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|September 7, 2001||
East meets West
To prove that there is a lot more to Indian cinema than the fare that comes out of Bollywood, the Bay Area, San Jose, will be treated to two weekends of Bengali films in its film festival.
The Festival Films From India will screen eight films from Bengali filmmakers, including legendary filmmaker Satyajit Ray's Ganastru, (Enemy of the People) and Gautam Ghose's Dekha.
Ghose and Basu Chaterjee, who's film Chupi Chupi (quietly) will be screened on September 8, will take part in a question and answer session with the audience after the films have been screened.
It was mostly through the efforts of Mrinal and Sulata Sarkar that the art cinema film festival is possible.
"My husband and I have been going to film festivals in San Francisco since 1974," Sulata Sarkar informs rediff.com. "We thought how come more Indian art films aren't shown? They may be low-budget, but they are very good films."
Sankar Basu, senior deputy director with the Indian Directorate of Film Festivals, said that a lot of the great Indian films end up at international film festivals without making it to US theatres. The Sarkars and Basu plan on making this the first of continuing annual film festivals.
"We want to try expose the mainstream to the India cinema on a regional basis," Basu says.
Sarkar and her husband raised $20,000 mostly through their family and friends and then approached Bay Area Prabasi Inc with the idea. Once the group signed on with support -- it was on to the Indian Consulate to actually procure the films for viewing.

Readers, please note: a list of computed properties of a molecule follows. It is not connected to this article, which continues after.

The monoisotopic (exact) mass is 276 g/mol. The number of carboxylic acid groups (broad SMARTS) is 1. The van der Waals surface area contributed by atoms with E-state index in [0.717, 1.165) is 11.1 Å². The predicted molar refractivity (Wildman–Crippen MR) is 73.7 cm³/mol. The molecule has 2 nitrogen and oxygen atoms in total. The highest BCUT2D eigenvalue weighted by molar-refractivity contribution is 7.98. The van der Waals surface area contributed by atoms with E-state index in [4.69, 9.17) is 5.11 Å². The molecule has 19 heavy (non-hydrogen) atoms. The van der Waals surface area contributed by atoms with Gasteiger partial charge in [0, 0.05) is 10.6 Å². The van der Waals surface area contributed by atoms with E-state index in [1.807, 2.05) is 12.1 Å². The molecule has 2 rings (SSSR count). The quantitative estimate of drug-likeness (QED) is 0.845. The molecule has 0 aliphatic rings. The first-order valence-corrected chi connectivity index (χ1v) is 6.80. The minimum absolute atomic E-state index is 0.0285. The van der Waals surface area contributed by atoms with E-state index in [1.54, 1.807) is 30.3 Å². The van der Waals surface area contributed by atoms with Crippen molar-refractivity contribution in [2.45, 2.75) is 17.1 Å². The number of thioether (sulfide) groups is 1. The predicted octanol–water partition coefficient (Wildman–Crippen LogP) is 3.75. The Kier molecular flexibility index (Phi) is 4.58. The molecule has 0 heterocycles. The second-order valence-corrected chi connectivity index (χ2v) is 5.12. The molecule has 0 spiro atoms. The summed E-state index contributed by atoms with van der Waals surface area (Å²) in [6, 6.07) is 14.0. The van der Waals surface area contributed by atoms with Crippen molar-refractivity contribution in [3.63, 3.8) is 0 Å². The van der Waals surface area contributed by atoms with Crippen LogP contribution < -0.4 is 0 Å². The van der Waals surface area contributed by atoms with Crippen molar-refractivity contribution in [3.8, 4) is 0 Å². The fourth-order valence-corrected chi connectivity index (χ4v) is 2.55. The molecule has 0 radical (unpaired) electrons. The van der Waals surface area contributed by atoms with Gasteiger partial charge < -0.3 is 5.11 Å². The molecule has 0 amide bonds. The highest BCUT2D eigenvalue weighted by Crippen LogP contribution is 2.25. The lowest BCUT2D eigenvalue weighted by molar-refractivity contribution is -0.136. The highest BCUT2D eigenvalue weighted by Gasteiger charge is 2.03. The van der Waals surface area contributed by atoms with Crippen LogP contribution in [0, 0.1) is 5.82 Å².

Outgoing Deputy Consula Abhijit Halder said that when Prabasi approached him, he thought it was brilliant idea. "There is need to direct the synergy of the Indian community towards promoting Indian art, culture and traditions."
He added that part of the difficulty in procuring the films was that because they are old, they are kept under protective care.
"Others have been released in very limited numbers and were actually in other countries for film festivals, such as Dekha, which will go to London when it leaves the US," Basu states.
Halder noted that it was particularly gratifying to have participated in the project since his tenure is almost over. "I wanted this project to take off while I am here, especially since this could be the beginning of many more such festivals to take place in future representing other regions of India."
The other films that will be screened are Ashook, by Rituparno Ghosh , Chokh, by Utapalendu Chakravarty, Saptapadi, by Ajoy Kar, and Amrita Kumbher Ssandhaney by Dilip Roy.
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